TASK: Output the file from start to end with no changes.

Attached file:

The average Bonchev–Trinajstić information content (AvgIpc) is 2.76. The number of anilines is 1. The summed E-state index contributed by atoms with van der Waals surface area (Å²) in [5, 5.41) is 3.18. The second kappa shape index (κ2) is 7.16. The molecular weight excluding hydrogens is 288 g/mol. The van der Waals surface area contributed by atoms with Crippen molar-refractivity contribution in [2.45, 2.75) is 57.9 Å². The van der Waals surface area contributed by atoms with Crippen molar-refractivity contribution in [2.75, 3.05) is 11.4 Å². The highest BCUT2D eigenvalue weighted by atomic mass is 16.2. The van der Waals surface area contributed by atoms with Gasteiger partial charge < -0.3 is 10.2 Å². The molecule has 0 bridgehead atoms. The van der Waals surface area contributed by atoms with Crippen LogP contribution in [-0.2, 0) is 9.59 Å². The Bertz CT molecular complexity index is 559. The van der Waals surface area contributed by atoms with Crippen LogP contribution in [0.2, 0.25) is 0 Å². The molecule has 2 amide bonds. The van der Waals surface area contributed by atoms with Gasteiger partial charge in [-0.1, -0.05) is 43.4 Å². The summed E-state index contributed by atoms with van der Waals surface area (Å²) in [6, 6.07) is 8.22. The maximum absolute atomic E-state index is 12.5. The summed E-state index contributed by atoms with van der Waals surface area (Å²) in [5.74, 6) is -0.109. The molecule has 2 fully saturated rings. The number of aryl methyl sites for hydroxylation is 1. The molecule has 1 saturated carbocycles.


The average Bonchev–Trinajstić information content (AvgIpc) is 2.76. The number of anilines is 1. The summed E-state index contributed by atoms with van der Waals surface area (Å²) in [5, 5.41) is 3.18. The second kappa shape index (κ2) is 7.16. The molecular weight excluding hydrogens is 288 g/mol. The van der Waals surface area contributed by atoms with Crippen molar-refractivity contribution in [2.45, 2.75) is 57.9 Å². The van der Waals surface area contributed by atoms with Crippen molar-refractivity contribution in [2.75, 3.05) is 11.4 Å². The highest BCUT2D eigenvalue weighted by atomic mass is 16.2. The van der Waals surface area contributed by atoms with Gasteiger partial charge < -0.3 is 10.2 Å². The molecule has 0 bridgehead atoms. The van der Waals surface area contributed by atoms with Crippen LogP contribution in [-0.2, 0) is 9.59 Å². The Bertz CT molecular complexity index is 559. The van der Waals surface area contributed by atoms with Crippen LogP contribution in [0.2, 0.25) is 0 Å². The molecule has 2 amide bonds. The van der Waals surface area contributed by atoms with Gasteiger partial charge in [-0.1, -0.05) is 43.4 Å². The summed E-state index contributed by atoms with van der Waals surface area (Å²) in [6, 6.07) is 8.22. The maximum absolute atomic E-state index is 12.5. The summed E-state index contributed by atoms with van der Waals surface area (Å²) in [5.74, 6) is -0.109. The molecule has 2 fully saturated rings. The number of aryl methyl sites for hydroxylation is 1. The molecule has 1 saturated carbocycles.